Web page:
- anchorages are more crowded on average
- the locals are a little more burnt out on tourists
- a lot of N Americans have taken up semi-permanent residence in the area (like the French do in French Polynesia)
- people dive less
I have the following stereotypes about the experience of N American cruisers who have left from the "right" coast. They are:
- more concerned about having shoal draft
- less concerned about having a wind vane
- less likely to have done any long passages
Remember, I mean "on average". Of course, any one cruiser could seek out, experience or be something completely different.
While still living in Canada, a few years before we headed South, we stopped buying winter clothes. We had enough that we could wear one set until items actually wore out and then discard them.
It was pretty cool and fairly novel to us to actually wear clothes until they disintegrated. People would see clothes that were ratty but still functioning and suggest we replace them. We enjoyed telling them that we wouldn't need a fleece when we were sailing in the S Pacific.
Despite this wear down, we still had more winter clothes than we needed aboard. So we took a set of partially worn out clothes with us to N America to wear for 3 months. By the end it was comical. My jacket had a shredded liner and a sleeve half ripped off, one more wash and Carol's jeans were going to dissolve and he had a shirt that was more holes than fabric.
As part of the grand finale I dressed in layers for our flights back to French Polynesia. I wish I had takwn more pictures but here I am fully layered for our early morning Seattle flight.
I immediately ditched the featherless down jacket, scarf and hat. At our connection in Honolulu, the socks and pants went. And at our arrival in Papeete the t-shirt was packed in favor of something looser.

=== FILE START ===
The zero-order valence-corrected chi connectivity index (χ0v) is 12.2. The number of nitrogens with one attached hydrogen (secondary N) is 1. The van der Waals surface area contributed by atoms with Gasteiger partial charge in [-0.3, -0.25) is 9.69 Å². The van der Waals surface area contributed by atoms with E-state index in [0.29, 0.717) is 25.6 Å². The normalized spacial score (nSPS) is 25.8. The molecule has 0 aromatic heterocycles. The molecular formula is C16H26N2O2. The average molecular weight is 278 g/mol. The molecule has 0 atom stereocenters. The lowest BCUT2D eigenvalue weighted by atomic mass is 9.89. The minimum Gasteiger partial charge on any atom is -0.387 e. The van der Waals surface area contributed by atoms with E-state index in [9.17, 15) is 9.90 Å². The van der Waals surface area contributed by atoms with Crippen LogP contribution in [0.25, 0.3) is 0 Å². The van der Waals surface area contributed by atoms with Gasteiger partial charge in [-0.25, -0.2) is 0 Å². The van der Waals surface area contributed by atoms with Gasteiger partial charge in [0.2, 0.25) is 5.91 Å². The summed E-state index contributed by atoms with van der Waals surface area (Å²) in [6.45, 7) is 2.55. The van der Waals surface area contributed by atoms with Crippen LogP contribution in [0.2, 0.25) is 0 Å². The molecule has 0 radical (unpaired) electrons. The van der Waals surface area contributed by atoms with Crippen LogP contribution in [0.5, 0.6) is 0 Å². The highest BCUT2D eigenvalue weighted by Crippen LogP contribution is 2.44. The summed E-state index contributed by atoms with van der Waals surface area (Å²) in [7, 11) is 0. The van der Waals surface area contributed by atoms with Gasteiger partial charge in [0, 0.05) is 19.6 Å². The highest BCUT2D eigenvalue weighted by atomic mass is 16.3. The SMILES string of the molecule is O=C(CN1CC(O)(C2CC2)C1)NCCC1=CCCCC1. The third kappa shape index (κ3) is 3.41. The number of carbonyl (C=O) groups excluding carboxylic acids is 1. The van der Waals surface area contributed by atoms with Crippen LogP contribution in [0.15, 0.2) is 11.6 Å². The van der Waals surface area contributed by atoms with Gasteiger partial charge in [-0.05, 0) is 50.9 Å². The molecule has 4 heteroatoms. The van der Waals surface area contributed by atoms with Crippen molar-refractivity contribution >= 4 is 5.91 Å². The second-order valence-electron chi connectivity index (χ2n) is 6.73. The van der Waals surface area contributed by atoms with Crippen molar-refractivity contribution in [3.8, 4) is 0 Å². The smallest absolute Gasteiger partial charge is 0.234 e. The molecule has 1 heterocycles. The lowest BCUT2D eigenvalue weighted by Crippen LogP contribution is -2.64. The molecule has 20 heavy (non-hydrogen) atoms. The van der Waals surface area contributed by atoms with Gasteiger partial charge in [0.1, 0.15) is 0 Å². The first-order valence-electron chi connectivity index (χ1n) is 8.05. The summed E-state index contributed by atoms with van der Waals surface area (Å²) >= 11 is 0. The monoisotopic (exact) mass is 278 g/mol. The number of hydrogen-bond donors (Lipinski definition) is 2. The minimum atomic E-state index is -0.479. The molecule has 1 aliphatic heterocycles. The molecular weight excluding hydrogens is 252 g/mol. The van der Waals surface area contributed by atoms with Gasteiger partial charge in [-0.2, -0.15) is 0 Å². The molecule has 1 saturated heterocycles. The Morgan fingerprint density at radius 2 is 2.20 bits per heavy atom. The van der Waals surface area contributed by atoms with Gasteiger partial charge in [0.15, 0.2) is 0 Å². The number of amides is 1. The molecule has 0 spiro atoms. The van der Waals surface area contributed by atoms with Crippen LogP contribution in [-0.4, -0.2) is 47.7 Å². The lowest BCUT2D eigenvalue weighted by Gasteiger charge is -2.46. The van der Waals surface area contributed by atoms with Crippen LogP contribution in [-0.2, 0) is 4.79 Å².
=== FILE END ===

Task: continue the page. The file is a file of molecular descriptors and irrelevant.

It felt good to get rid of *something* because we had nearly 300 lbs of luggage we were bringing back to the boat.
There are a number of services that will mail postcards for you and on my personal to do list was to test and choose a service.
Why? I find myself sending fewer postcards because the selection is often poor, or doesn't reflect the experiences that I had, and because the cards and postage can be expensive. With electronic photo sharing options many people cruising forego postcards altogether but there is something special to me about receiving something from someone in the mail.
Postcardly is the compromise that I chose. I can send an email with a photo I took as an attachment, to a special email address I set up in advance. The card is printed with the photo as the front and the subject and body of my email as the message on the back. Depending on which preset email I chose, the card is addressed to different people and mailed from the US - for a total cost of $1 if mailed to a US address or $2 if mailed internationally.
I wanted an email based service rather than an app based service because now I can prepare the emails to initiate the postcards while I am offline and then when I next sync my email the cards are processed and sent.
To use the service I need internet access but so far I have had WiFi as often or perhaps more often than I have seen post offices. And of course the card isn't mailed from an exotic port.
After testing the service I was quite happy with their photo printing quality and speed. I set up a bunch of addresses while I had fast internet.
I received 3 free postcards as part of a free trial and after seeing the cards I prepaid $20 for 20 printed-and-postage-paid cards.
After leaving the Marquesas we went to the Tuamotus. Unfortunately I somehow don't have those videos on the portable hard drive I brought back to N America and couldn't process them. After the Tuamotus we sailed to the Society Islands, and here is a 17 minute sampler of our travels.